Janet Jackson To Mötley Crüe: Five Iconic Albums Released in September 1989

Just last weekend, Janet Jackson stopped by the Chase Center to celebrate the 30th Anniversary of her career defining record “Rhythm Nation 1814” right here in San Francisco. To continue Ms. Jackson’s celebration of music released in September of 1989, here are five essential albums that turned thirty this month.

Dr. Feelgood - Mötley Crüe Sept. 1st, 1989

You know you’re about to have a month of iconic releases when the first day starts off with an album as memorable as Dr. Feelgood. During their reign, the infamous glam rockers put out an album every year from 1983 to 1987. After taking a brief break for rehab, the band returned more glamorous and more metal than ever before. Not only was this their last album with the original lineup, it was also the glam scene’s final opus before mainstream rock peeled off their leather and put on loose jeans and flannels. But before grunge could take over, Mötley Crüe had to remind the world just how hard they could shred without smudging their eyeliner.

Stone Cold Rhymin’ - Young MC Sept. 5th, 1989

This debut album includes one of the most recognizable songs in Hip Hop history. The rest of the tracks may not be as a memorable as "Bust a Move," but they put up an impressive fight. This is mainly thanks to the record's producers, music industry legend Quincy Jones and the Dust Brothers who made a name for themselves in the recording industry with their sample-based music. The album also features Red Hot Chili Peppers' Flea playing bass on the two lead singles, "Bust a Move" and "Principal's Office." The solid production and Young MC's smooth flow riddled with 80s references makes this album worth listening from start to finish.

Let Love Rule - Lenny Kravitz Sept. 6th, 1989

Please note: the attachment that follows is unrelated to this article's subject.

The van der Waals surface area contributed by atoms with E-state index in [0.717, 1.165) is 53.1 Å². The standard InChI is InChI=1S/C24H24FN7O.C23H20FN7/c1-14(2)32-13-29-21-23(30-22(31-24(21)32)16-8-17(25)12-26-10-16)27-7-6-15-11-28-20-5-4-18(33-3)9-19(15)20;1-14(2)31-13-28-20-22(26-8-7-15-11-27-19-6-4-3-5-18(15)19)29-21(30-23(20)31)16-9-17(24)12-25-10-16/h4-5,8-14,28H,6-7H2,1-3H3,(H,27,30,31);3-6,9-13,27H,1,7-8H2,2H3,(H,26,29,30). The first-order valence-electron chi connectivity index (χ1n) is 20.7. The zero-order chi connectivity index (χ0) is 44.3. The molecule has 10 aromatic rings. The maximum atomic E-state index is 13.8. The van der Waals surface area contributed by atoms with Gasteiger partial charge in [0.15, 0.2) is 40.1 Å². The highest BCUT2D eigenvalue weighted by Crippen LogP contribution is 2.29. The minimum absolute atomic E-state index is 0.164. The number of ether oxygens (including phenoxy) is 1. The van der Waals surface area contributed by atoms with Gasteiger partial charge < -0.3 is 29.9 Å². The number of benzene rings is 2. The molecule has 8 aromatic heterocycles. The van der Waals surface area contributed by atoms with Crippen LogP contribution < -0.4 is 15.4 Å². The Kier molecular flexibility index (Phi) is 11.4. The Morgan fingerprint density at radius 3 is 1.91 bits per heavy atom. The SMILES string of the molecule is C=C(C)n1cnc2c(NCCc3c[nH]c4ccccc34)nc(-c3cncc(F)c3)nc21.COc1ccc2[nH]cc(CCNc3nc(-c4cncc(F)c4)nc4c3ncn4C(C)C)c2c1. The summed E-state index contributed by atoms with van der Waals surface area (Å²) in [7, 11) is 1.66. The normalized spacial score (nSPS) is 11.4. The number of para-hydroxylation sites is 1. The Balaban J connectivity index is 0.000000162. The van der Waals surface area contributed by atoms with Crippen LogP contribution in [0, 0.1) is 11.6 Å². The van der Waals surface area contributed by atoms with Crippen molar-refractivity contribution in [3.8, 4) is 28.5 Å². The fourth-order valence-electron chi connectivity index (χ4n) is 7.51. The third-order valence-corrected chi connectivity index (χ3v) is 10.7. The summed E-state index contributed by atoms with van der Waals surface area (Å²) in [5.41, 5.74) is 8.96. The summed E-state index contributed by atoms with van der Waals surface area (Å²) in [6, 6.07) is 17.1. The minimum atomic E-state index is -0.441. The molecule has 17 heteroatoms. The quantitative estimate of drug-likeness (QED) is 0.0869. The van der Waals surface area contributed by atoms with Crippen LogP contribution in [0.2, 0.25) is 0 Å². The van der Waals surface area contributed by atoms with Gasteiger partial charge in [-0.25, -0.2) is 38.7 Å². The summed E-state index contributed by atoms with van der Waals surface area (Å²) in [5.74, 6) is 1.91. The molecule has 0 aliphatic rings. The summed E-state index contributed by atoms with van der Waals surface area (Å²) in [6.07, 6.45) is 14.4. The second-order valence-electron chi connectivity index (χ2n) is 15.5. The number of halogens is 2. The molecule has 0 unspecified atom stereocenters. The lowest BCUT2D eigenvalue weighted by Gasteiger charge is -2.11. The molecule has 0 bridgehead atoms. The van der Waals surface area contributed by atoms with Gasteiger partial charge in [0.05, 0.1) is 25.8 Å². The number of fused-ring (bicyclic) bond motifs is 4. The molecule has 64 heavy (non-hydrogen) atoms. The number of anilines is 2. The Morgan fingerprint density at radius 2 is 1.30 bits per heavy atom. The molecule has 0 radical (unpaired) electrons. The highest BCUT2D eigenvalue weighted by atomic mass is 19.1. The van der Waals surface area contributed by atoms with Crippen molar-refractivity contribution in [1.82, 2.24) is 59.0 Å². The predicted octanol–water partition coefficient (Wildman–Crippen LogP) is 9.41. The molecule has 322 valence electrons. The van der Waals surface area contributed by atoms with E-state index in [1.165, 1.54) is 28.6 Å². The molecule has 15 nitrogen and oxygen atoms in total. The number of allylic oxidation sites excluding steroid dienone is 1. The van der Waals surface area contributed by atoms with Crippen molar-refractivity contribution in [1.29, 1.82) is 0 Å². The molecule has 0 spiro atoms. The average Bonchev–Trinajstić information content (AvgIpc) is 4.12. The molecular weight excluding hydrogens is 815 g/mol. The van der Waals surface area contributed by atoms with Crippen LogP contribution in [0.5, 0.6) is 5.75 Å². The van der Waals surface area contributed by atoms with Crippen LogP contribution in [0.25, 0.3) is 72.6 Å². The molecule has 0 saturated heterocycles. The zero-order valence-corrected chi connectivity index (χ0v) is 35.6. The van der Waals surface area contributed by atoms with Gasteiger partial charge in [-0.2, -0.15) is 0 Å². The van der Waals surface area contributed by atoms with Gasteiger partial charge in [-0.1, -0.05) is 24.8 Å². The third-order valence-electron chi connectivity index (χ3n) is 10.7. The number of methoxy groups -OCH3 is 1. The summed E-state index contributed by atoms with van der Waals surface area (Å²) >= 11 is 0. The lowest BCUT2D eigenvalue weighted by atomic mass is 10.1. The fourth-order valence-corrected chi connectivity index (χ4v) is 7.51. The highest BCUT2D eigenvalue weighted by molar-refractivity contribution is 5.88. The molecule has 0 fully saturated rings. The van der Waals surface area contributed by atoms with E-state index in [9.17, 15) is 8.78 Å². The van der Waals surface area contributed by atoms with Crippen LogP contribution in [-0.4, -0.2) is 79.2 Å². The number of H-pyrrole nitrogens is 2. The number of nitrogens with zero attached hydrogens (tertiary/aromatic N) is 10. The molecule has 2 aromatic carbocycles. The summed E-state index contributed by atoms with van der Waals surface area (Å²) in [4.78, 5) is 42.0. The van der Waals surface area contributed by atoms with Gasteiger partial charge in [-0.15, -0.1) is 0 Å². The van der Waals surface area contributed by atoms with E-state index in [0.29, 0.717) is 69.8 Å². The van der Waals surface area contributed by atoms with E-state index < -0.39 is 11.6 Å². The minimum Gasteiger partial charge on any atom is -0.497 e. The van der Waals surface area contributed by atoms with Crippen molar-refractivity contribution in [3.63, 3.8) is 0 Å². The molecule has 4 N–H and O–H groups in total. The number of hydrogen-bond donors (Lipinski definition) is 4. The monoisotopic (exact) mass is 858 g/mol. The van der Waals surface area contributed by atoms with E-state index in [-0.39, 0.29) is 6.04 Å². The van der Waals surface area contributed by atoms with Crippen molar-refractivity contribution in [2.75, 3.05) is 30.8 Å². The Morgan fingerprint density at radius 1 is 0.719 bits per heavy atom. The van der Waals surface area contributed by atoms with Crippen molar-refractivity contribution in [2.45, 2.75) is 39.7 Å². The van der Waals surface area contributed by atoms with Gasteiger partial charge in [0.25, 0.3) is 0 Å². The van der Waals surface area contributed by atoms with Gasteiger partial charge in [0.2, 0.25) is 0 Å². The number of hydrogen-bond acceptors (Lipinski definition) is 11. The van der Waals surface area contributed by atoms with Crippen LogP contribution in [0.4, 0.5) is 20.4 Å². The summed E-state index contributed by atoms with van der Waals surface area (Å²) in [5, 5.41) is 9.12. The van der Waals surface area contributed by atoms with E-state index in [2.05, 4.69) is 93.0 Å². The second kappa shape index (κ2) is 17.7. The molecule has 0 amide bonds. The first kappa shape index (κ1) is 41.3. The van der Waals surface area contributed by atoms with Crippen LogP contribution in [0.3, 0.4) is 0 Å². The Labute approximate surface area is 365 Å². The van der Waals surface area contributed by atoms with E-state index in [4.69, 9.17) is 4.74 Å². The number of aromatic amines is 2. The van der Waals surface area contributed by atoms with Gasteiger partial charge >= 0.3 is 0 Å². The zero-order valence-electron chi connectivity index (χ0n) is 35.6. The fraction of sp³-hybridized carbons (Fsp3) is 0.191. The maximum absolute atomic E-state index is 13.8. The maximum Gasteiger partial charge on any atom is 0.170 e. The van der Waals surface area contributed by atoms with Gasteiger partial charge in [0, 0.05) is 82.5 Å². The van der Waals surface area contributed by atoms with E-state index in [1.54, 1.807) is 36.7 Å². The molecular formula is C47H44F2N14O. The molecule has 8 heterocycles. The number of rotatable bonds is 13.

After being turned down from multiple record labels, Lenny Kravitz decided to take the future of his musical career into his own hands. Kravitz wrangled up a team of musicians and produced his own debut album. The end product had major labels eating their words and Kravitz had the power to choose which label he wanted to make a deal with. The appeal came from the record’s genre blending and Kravitz’s personal lyrics, which was extremely refreshing after the glam rock era.

Foreign Affair - Tina Turner Sept. 13th, 1989

Even though it found her at her most fiery and musically polished, Tina Turner's seventh studio album struggled here in the states and was considered a commercial failure. Eventually, audiences came around and the second track on the album, "The Best", went on to become one of Tuner's most well known songs. The album is also full of lesser known gems like “You Can’t Stop Me Loving You”, “I Don’t Wanna Lose You”, and “Not Enough Romance.”

Rhythm Nation 1814 - Janet Jackson Sept. 19, 1989

It's only right to end with the most essential album released in September of 1989 and one of the most essentials albums released in pop music period. By this time, Jackson had already established herself as a top notch artist and performer and her label was content with maintaining this status by recreating her previous records. Jackson had more ambitious plans and was adamant on making her fourth album a 20 track socially conscious concept album, dealing with political and social issues that are still relevant today. The composition of the album was immediately hailed by critics. Her previous record Control (1986) had already spearheaded the new jack swing style (R&B vocals over Hip Hop beats created by drum machines) but Rhythm Nation 1814 took its popularity to new heights and changed the trajectory of popular music forever.

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